Amanda MackinnonSpiny leaf insects are great pets

Being an animal lover we have a range of animals at our place – dog, cat, chickens, fish and our latest additions which are 3 spiny leaf insects. Coming across them for sale on good old Gumtree classifieds, they soon turned into an unusual Christmas gift for our two sons.

Spiny leaf insects are easy to handle

Spiny leaf insects are easy to handle

Doing our research we quickly found out that these creatures are both fascinating and super easy to look after. Spiny leaf insects, Extatosoma tiaratum, are also known as phasmids and are native to the north east of Australia. They are brown in colour and camouflage extremely well against the older dead and dying foliage of gum trees. It would be very difficult to spot them in the wild – it sometimes takes me a few moments to spot them even inside their enclosure.

Our homemade spiny leaf insect cage made from an old fish-tank on its side

Our homemade spiny leaf insect cage made from an old fish-tank on its side

We have converted an old fish tank to house ours – turning it onto its side to allow them more height as they like to climb. The side (now the front) of the tank now has a fly screen cover so that don’t escape, and also to provide some airflow.

Apparently stick insects are accomplished escape artists, however we have seen no sign of that from ours, and even when the kids get them out to handle, they seem content just to wander up and down their arms. They love climbing and are easy to handle – just coax them onto your hand by encouraging them to climb. They have tiny hooks on their feet which make them expert climbers. Males have fully functional wings and are able to fly, however somewhat clumsily by all accounts.

Gum leaves chewed by spiny leaf insects

Tasty leaves after the spiny leaf insects have devoured them

All you need to do is give them fresh eucalyptus leaves once a week, sitting them in an jar or vase of water within the tank. I have read that some of them will also eat rose leaves and some species of wattle and can alter their colour a bit, depending on what they are eating. You should spray the leaves with a water sprayer once a day as the insects will drink the water droplets, however I must say we don’t do this every day and ours seem to be thriving, and all 3 have now moulted. I tend to give them a spray when I change the new leaves each week, and they seem happy with that.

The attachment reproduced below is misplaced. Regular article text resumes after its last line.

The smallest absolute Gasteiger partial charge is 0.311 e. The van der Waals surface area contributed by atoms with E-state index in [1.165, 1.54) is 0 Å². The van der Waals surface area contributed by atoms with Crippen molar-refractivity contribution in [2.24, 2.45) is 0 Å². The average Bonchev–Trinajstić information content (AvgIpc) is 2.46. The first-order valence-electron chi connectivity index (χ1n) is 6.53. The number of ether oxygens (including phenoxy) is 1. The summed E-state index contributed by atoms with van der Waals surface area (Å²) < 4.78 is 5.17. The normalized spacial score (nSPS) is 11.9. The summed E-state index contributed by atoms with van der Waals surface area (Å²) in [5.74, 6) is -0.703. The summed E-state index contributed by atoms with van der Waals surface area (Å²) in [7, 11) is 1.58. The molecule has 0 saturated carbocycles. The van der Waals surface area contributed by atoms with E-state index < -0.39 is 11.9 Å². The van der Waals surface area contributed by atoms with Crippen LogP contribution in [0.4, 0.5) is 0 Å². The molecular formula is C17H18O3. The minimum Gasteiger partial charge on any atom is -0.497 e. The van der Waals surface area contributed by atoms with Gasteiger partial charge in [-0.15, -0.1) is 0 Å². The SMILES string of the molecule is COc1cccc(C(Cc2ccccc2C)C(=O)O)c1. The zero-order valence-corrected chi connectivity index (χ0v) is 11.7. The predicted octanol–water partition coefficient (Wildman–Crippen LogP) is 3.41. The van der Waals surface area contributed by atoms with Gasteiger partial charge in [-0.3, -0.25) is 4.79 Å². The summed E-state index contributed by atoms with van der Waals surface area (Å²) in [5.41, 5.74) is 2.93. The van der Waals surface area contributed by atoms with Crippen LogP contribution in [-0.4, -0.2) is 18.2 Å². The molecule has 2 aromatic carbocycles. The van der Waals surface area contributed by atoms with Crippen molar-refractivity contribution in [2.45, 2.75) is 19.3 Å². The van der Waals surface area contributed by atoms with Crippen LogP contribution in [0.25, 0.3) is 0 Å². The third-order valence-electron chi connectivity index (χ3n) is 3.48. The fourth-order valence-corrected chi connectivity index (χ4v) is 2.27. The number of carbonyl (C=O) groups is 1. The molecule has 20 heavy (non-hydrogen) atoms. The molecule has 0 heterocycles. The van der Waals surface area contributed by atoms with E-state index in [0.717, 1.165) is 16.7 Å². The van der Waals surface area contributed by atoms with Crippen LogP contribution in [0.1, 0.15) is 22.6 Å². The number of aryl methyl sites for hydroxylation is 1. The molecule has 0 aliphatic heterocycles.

They are funny to watch, you can see them munching busily on their gumleaves and leaving a trail of tiny chew marks along the foliage. They spend much of the day suspended upside down from the leaves, swaying gently – an excellent imitation of a dead leaf is ever I saw one.

Spiny leaf insects make great pets for kids

Spiny leaf insects make great pets for kids

I’m quite fascinated by the fact spiny leaf insects are parthenogenetic. This means that females don’t need to mat to reproduce. A single female can still produce young – replicas of herself. That’s pretty cool! I believe their lifespan is about a year and they can reach quite a considerable size. Does anyone else have some at home and have first hand experience at how long they tend to live?

 

‘Max’,’Raymond’ and ‘Bob’ are thriving in their tank and I must say have grown considerably since we got them. Arriving as 3cm little beauties, the largest is now about 6cm in length. My children swear they can tell them apart by the markings on their bodies, however I must say I haven’t paid all that much attention. They have been very easy to look after though. You won’t need to find a petsitter if you’re going away for a few days and you don’t need a pooper scooper!

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Amanda Mackinnon

About Amanda Mackinnon

Amanda is a freelance writer working from the quiet rim of the world - beautiful Tasmania. Amanda's career has led her on a fascinating journey through marine science, education, horticulture, marketing and communications. Living in a busy male dominated household – chasing around 2 growing boys, a sop of a golden retriever, one cheeky ginger cat, a handful of chickens and even some stick insects, Amanda loves to write in her 'spare' time. With a keen interest in achievable gardens and family friendly projects, Amanda loves to share her experiences of what works well in her coastal Tassie garden as well as tips and tricks handpicked from all corners of the globe.

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